If I had to pick a game that was my one true favorite of 2013, it would be either this one or Angvik. The Icarus Proudbottom franchise is chock full of Satan and ancient owl people and Icarus Proudbottom himself, who just LOVES typing. IPTT is full of systems that seem to smack up against one another at will, but at the end of the day, it is a very clean typing game that revels in its own nonsense humor.
In a year of games about very serious men doing very serious things to other very serious men, I think it is important to point out that we’re increasingly headed into a weird pseudospace where videogames look a lot like film in their genre constraints. The Last of Us functions as a mashup between a summer blockbuster and clear, overendearing Oscar bait that wears all of its very serious feelings on its sleeve for everyone to see and take to heart. IPTT reminds us that there are smart games that are capable of telling a story that is engaging but which do not contain any scenes of killing a human with a brick. Games are a plenitude, and these GOTY lists have a way of homogenizing what we have down to a very small slice. Resist that impulse.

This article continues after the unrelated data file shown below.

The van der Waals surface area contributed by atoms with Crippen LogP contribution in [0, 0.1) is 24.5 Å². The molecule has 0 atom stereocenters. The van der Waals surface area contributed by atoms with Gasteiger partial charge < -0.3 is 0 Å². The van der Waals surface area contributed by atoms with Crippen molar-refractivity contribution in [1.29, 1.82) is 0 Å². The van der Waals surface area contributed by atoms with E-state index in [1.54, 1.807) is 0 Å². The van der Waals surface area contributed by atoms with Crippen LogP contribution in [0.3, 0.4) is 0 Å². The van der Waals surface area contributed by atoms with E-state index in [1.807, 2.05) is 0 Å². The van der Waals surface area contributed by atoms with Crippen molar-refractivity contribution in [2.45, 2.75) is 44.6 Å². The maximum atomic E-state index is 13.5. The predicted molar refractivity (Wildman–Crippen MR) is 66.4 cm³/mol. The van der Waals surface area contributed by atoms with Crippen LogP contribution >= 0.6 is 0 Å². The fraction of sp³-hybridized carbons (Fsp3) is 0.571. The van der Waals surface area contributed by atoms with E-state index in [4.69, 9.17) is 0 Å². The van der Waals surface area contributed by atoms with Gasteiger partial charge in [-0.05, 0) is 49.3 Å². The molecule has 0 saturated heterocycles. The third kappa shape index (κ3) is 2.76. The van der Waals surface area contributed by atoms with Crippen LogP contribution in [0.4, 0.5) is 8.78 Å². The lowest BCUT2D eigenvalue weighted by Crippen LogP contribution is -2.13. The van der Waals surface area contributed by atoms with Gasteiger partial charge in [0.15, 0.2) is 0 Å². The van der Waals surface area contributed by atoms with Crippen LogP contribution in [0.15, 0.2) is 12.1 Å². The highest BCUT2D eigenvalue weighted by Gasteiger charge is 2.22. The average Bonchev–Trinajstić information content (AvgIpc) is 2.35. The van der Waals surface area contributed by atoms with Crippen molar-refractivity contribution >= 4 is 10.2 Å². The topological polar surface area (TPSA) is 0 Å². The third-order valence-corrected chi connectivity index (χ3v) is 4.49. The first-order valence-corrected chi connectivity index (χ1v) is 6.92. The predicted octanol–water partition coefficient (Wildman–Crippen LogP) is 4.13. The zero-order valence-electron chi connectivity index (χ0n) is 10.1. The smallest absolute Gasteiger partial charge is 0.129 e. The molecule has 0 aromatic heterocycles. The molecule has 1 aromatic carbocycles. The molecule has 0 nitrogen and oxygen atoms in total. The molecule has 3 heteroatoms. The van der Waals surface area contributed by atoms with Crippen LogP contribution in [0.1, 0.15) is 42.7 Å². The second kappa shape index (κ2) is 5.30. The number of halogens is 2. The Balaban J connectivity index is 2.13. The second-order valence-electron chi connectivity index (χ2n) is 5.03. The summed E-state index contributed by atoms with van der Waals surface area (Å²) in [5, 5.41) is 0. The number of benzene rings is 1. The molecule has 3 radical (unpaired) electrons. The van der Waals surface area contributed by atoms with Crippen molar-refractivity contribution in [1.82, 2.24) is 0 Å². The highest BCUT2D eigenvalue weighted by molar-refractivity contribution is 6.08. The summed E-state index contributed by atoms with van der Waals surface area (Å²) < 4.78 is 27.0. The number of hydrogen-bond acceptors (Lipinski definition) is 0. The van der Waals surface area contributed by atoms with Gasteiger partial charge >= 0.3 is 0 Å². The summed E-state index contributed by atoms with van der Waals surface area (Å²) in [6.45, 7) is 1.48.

Last entry. Very short. Michael Lutz’s father has very long legs. I have to assume that this horror tale is totally autobiographical, because how else could it be told with such rich description? This game is a twine game, and short of DQ, it is probably the best game I have seen that uses the medium. While I am totally on board with twine as a tool for making things, the pure text game genre has never done anything for me as a player, and it really does take some ingenuity to get me invested in words on a screen. mflll forces me to become invested.